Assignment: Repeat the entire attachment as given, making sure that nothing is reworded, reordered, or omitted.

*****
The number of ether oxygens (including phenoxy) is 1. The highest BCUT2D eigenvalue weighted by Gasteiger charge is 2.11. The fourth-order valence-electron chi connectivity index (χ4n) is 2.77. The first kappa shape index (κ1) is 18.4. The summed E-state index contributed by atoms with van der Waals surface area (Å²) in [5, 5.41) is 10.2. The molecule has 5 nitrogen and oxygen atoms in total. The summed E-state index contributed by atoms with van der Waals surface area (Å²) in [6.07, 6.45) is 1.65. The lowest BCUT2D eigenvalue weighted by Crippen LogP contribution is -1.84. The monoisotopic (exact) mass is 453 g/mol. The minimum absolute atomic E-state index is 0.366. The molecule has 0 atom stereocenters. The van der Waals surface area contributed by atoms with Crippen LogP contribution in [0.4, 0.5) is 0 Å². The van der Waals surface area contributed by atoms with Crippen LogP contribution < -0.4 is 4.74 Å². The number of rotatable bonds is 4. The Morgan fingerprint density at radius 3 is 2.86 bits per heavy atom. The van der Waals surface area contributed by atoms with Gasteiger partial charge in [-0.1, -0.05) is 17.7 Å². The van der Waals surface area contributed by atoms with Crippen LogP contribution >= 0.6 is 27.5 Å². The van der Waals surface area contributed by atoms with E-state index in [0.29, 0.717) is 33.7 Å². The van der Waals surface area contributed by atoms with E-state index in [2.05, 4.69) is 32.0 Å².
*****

The number of ether oxygens (including phenoxy) is 1. The highest BCUT2D eigenvalue weighted by Gasteiger charge is 2.11. The fourth-order valence-electron chi connectivity index (χ4n) is 2.77. The first kappa shape index (κ1) is 18.4. The summed E-state index contributed by atoms with van der Waals surface area (Å²) in [5, 5.41) is 10.2. The molecule has 5 nitrogen and oxygen atoms in total. The summed E-state index contributed by atoms with van der Waals surface area (Å²) in [6.07, 6.45) is 1.65. The lowest BCUT2D eigenvalue weighted by Crippen LogP contribution is -1.84. The monoisotopic (exact) mass is 453 g/mol. The minimum absolute atomic E-state index is 0.366. The molecule has 0 atom stereocenters. The van der Waals surface area contributed by atoms with Crippen LogP contribution in [0.4, 0.5) is 0 Å². The van der Waals surface area contributed by atoms with Crippen LogP contribution < -0.4 is 4.74 Å². The number of rotatable bonds is 4. The Morgan fingerprint density at radius 3 is 2.86 bits per heavy atom. The van der Waals surface area contributed by atoms with Gasteiger partial charge in [-0.1, -0.05) is 17.7 Å². The van der Waals surface area contributed by atoms with Crippen LogP contribution >= 0.6 is 27.5 Å². The van der Waals surface area contributed by atoms with E-state index in [0.29, 0.717) is 33.7 Å². The van der Waals surface area contributed by atoms with E-state index in [2.05, 4.69) is 32.0 Å².